Are Subscriptions Dead? Maybe Not (Part 2)

Posted by Chad Bauman On October - 5 - 2011

Chad Bauman

In Part 1, Chad discussed how Arena Stage conducted research to determine if subscriptions still worked for their organization. Below, and in Part 3, he discusses some of the tactical changes Arena Stage has made as a result of that work:

Simplified Pricing.
Our previous subscription pricing strategies were incredibly complicated. I remember spending hours poring over pricing strategy, and at the end thinking that one would have to be a CPA to understand how our pricing model worked. We decided that in order to create an effective value proposition, subscription pricing would have to be clear and easy to understand.

We worked for weeks to develop a simple pricing structure that could be messaged easily, such as “buy 6 plays, get 2 plays free.” The new pricing structure allowed us to easily communicate a value proposition and to eliminate complicated order sheets, replacing them with order forms that could be filled out easily.

Clear, concise and transparent pricing was pivotal to effectively communicating the value of a subscription. Read the rest of this entry »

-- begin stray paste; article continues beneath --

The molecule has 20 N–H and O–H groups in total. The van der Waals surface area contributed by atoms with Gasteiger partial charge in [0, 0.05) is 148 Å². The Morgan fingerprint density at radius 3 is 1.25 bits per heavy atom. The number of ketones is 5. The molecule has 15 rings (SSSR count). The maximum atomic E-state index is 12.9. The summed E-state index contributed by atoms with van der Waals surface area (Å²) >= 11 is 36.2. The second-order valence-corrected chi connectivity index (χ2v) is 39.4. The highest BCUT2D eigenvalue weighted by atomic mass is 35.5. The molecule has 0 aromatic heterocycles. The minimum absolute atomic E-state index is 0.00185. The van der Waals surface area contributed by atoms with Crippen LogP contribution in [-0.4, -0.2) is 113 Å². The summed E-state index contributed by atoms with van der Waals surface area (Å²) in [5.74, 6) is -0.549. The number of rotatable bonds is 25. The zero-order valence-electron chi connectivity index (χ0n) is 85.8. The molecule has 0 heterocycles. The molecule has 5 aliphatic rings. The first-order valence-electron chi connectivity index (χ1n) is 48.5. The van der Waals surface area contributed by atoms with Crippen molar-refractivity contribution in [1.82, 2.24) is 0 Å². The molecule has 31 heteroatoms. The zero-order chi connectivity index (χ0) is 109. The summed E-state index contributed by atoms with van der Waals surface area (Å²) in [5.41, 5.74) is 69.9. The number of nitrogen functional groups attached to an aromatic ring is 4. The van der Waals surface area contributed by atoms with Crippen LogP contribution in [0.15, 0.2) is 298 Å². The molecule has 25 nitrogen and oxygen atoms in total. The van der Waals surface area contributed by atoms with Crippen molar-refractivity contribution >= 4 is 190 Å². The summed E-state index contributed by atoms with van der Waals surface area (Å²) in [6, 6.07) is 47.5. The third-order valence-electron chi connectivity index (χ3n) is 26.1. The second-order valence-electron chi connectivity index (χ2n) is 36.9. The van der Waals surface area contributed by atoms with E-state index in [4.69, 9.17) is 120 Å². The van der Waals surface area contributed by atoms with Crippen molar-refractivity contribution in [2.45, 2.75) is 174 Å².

Butts in Seats: 5 Tips for Event Marketing Using Social Media

Posted by Ceci Dadisman On October - 3 - 2011

Ceci Dadisman

Social media is an important piece of the event marketing puzzle. Unlike most nonprofits that are marketing one product all year long (a charitable cause), a performing arts organization markets multiple different products (performances and events) throughout each season.

It can be challenging to market diverse offerings whilst still under the umbrella of one organization.

Let me share my top-5 tips to marketing events that will generate buzz and improve conversions:

1. Don’t forget about the 80/20 rule. This is a rule that I live by regarding social media marketing, whether it is when I’m marketing an event or not. I find that the best ratio to keep people engaged but not tick them off is to have 80% engagement and 20% broadcasting. Even when you have an event to market, talking 100% about that event is just going to turn people off and they aren’t going to listen to one word that you are saying.